Simpson v. Byron Dragway, Inc., 210 Ill.App.3d 639 (2d Dist. 1992).
The Appellate Court ruled for our client, holding that material issues of fact, precluding summary judgment, existed as to whether collision with deer was reasonably foreseeable risk which had been incurred by driver who signed exculpatory agreement; and material issues of fact, precluding summary judgment, existed as to whether owner’s alleged failure to take proper precautions to insure that animals did not wander on track, constituted wanton and willful negligence.
Auto Owners Ins. Co. v. Miller, 138 Ill.2d 124 (1990).
The Supreme Court of Illinois ruled for our client, holding that automobile insurance policy exclusion for vehicles “furnished for regular use” to named insured did not apply to accident occurring while pickup truck entrusted to insured by employer for use in driving to and from home and work was being used to return from golf outing.
Silica Sand Transport, Inc. v. Industrial Com’n, 197 Ill.App.3d 640 (3d Dist. 1990).
The Appellate Court ruled for our client, holding that (1) evidence supported Industrial Commission’s finding that claimant was loaned employee and that sand company was borrowing employer for workers’ compensation purposes; (2) sand company, as borrowing employer, was liable for payment of claimant’s workers’ compensation benefits; and (3) sand company failed to establish undue prejudice from defective notice of injury.
Adams Truck Lines v. Industrial Com’n, 193 Ill.App.3d 814 (3d Dist. 1990).
The Appellate Court ruled for our client, holding that (1) determination of Industrial Commission reversing decision of arbitrator and finding that claimant suffered work-related injury when he hurt his back while throwing empty pallets out of back of trailer portion of truck was not against manifest weight of evidence, and (2) Industrial Commission is not limited to reversing decision of arbitrator as to compensability only in cases where decision is against manifest weight of evidence.
Ludwig v. Industrial Com’n, 192 Ill.App.3d 729 (3d Dist. 1989).
The Appellate Court ruled for our client, holding that evidence concerning worker’s stressful working conditions and his physical exertion on date prior to his death was sufficient to establish causal connection between worker’s employment and his fatal myocardial infarction.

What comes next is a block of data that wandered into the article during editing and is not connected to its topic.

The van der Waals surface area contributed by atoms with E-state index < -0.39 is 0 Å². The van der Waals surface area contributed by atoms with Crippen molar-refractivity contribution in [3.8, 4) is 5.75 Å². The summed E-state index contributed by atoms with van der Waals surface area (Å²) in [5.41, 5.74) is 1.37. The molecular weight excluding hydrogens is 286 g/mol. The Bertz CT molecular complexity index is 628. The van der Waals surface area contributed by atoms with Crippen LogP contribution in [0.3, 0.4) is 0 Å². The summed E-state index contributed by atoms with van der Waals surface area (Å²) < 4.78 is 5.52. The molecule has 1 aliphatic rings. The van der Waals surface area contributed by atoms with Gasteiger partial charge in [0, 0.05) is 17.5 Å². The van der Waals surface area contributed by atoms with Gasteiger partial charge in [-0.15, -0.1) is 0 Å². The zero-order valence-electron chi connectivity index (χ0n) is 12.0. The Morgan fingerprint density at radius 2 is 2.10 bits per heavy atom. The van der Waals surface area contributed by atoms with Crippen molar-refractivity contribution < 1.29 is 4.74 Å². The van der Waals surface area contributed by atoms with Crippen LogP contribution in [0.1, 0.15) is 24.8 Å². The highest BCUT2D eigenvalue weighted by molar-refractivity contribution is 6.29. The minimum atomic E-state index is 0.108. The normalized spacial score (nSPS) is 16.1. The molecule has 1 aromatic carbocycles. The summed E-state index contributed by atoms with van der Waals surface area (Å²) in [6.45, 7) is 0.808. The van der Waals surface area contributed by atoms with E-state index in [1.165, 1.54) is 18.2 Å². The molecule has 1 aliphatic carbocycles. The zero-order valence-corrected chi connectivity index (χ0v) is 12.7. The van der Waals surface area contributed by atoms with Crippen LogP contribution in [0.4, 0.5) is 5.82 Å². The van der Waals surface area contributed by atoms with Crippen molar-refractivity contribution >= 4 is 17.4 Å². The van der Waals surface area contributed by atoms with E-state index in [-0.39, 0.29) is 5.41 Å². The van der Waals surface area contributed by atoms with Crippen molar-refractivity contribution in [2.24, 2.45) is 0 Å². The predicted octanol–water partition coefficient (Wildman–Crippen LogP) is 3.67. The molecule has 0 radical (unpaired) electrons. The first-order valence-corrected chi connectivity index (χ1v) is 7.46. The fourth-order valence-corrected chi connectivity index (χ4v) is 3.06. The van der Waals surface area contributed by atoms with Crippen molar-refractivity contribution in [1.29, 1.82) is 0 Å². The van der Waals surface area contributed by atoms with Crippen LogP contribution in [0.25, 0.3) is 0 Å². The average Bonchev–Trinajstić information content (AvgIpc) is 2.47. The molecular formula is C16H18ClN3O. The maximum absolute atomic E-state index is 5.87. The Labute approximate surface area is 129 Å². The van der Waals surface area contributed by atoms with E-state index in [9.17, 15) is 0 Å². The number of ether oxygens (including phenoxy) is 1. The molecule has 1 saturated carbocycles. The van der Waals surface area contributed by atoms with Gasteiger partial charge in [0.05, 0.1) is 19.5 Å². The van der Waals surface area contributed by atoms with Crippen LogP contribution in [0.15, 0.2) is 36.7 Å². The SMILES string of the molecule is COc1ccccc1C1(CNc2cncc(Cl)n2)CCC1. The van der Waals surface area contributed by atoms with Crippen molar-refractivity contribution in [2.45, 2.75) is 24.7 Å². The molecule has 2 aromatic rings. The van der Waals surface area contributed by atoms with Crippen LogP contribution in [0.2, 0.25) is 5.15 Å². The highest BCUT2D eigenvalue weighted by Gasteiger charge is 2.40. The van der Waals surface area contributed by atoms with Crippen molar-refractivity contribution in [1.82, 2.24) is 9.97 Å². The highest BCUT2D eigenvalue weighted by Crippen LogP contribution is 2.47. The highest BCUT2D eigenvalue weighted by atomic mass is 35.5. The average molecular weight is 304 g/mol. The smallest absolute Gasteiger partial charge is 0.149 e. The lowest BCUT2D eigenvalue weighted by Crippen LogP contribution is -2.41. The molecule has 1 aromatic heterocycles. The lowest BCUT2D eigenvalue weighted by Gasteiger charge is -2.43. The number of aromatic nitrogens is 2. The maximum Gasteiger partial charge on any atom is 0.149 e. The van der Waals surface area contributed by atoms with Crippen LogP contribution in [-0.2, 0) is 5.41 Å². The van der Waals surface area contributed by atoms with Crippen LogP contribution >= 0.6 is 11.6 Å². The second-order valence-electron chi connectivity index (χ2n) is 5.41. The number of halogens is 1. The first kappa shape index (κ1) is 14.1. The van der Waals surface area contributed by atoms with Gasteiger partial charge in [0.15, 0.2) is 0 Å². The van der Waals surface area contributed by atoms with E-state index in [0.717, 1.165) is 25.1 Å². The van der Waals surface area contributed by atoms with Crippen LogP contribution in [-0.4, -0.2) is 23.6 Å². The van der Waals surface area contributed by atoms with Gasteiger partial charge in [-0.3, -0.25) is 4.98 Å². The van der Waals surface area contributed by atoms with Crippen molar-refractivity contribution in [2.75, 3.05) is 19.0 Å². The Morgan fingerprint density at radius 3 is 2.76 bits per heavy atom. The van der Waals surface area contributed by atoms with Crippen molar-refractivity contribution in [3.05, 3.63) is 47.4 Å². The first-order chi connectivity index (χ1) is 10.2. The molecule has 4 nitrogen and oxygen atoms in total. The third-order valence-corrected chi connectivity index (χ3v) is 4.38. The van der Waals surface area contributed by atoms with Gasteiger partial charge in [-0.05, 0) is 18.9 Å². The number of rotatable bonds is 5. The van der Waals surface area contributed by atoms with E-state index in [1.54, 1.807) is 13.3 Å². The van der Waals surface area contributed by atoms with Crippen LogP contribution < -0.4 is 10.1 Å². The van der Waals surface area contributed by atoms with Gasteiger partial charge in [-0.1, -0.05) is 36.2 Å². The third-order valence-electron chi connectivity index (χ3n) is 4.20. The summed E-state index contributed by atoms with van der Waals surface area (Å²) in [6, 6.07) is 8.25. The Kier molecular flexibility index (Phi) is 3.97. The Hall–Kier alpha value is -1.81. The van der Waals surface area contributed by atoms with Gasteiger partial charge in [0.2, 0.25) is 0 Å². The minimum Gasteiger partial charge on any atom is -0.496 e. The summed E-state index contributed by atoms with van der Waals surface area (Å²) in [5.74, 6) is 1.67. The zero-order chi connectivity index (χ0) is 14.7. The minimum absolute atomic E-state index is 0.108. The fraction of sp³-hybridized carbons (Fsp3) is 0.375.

Christman v. Industrial Com’n, 180 Ill.App.3d 876 (3d Dist. 1989).
The Appellate Court ruled for our client, holding that (1) claimant’s intervening work-related back injury did not cut off his right to receive temporary total disability benefits for prior work-related knee injuries; and (2) evidence supported imposition of statutory penalty of $2,500 based on employer’s unreasonable delay in paying benefits.
Casey v. E.J. Cattani & Son Gravel, 133 Ill.App.3d 18, (3d Dist. 1985).
The Appellate Court ruled for our client, holding that (1) main criterion for determining that driver was an “employee” of lessor was fact that lessor did not relinquish control over driver to steel construction contractor; (2) driver was an “employee” of lessor and not a “loaned employee” of contractor; (3) evidence presented jury question as to whether truck was moved, without warning and contrary to safe procedure, by driver without express direction from contractor’s foreman; and (4) failure to assess comparative negligence to worker was not error.
Leonard by Leonard v. Pitstick Dairy Lake and Park, Inc., 124 Ill.App.3d 580 (3d Dist. 1984).
The Appellate Court ruled for our client, holding (1) whether particular type of diving known as surface or horizontal is dangerous when performed in portion of lake intended for wading and swimming was a matter where expert opinion was helpful and should be permitted; (2) defense counsel’s improper argument in reading a book which had not been admitted, coupled with erroneous exclusion of plaintiff’s expert testimony was prejudicial error; and (3) evidence of custom and practice in trade of beach operations was properly the subject of expert testimony.
Interlake, Inc. v. Industrial Com’n, 95 Ill.2d 181 (1983).
The Supreme Court of Illinois ruled for our client, holding (1) Industrial Commission’s finding that employee’s death resulted from accident arising out of and in the course of his employment was not against the manifest weight of the evidence, and (2) even though decedent’s widow remarried prior to arbitrator’s and Industrial Commission’s decisions to award her lifetime benefits, for her use and for the care of her children, she was entitled to these benefits until she dies, in that she did not remarry at a time when none of the decedent’s children were entitled to support.